sábado, 10 de septiembre de 2011

Movements of the Earth

The earth is not static, it moves steadily through space, following two movements:

Rotation Movement:  : It is the one which describes the Earth spinning around an imaginary axis, eastbound.
The axis of rotation is tilted with respect to the plane of the orbit that describes the Earth around the sun.
The rotary motion produces a succession of day and night, as well as the time difference between some areas of the Earth.
As the Earth is spherical it is only illuminated on the face opposite to the sun. As it is turning on itself, the lighted face is not always the same. So the illuminated part (day) and the dark part (night) are constantly shifting.
Principal consequences of the rotation movement:

                                      * Day and the night
                                      * A uniform insolation of the Earth.

Translation movement:It is the one that the Earth accomplishes around the Sun. It describes an elliptical orbit of 93 million km, maintaining a speed of 29.8 km / seconds.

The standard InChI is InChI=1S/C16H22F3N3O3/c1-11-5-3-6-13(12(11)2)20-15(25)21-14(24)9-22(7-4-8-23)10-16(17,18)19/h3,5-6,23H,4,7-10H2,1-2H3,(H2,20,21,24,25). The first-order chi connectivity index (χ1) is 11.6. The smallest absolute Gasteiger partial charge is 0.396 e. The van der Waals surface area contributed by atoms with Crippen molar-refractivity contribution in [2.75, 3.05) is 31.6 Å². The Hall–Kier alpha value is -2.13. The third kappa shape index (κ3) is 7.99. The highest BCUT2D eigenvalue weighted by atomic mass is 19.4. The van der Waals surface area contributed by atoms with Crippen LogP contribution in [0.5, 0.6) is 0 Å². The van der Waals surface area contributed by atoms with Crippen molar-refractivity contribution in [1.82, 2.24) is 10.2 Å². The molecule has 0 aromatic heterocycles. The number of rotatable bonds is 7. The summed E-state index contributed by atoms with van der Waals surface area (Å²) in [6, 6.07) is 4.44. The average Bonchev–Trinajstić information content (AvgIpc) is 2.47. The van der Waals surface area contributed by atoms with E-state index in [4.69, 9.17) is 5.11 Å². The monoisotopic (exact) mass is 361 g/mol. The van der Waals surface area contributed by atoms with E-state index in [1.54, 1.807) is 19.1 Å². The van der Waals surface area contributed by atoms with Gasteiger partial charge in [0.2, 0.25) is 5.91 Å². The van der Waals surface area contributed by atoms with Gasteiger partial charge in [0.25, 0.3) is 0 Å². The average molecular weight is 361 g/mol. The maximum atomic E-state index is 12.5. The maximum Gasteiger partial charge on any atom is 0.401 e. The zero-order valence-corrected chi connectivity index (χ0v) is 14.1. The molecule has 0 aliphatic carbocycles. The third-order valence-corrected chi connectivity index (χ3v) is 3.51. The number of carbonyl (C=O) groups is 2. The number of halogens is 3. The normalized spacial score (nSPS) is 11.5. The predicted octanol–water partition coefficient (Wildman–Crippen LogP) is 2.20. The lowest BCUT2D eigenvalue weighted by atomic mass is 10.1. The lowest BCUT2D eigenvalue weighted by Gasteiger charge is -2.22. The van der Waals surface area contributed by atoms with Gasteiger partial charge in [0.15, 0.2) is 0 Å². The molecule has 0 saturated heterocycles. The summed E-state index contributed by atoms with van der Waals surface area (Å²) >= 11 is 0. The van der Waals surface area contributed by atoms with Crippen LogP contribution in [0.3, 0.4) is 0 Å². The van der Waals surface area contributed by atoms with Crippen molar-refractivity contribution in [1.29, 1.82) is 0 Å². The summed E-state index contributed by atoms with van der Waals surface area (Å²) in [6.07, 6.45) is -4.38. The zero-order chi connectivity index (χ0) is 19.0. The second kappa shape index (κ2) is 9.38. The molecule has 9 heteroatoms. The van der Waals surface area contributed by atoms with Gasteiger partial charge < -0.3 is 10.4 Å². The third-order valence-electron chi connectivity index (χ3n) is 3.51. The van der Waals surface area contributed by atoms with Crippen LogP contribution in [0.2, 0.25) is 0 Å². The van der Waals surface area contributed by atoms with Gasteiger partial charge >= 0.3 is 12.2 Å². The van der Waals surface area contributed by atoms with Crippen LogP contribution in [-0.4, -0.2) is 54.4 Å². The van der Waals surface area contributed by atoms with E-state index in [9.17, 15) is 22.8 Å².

A Year: In this tour the Earth spends 365 days and 6 hours. Those 6 hours which are accumulated each year, after 4 years, they are 24 (one day). Each four years there is one that has 366 days, called leap year.
The plane that determines the Earth's orbit is called the ecliptic circle and is the maximum that the Earth describes in its movement around the Sun.
The Seasons: The translation movement causes the four seasons.The stations are determined by the tilt of the earth's axis on the ecliptic. According to the position of the sun-earth connection, some areas receive more solar radiation than others.
The Change of Seasons:  Seasons are changing alternately by the hemisphere which is closer to the sun. When the northern hemisphere is the farthest from the sun, it will be winter, while simultaneously, the southern hemisphere is closer and then it is summer there.
There are 4 key positions in the movement of translation: Spring and Autumn (equinoxes) and Summer and Winter (solstices). 


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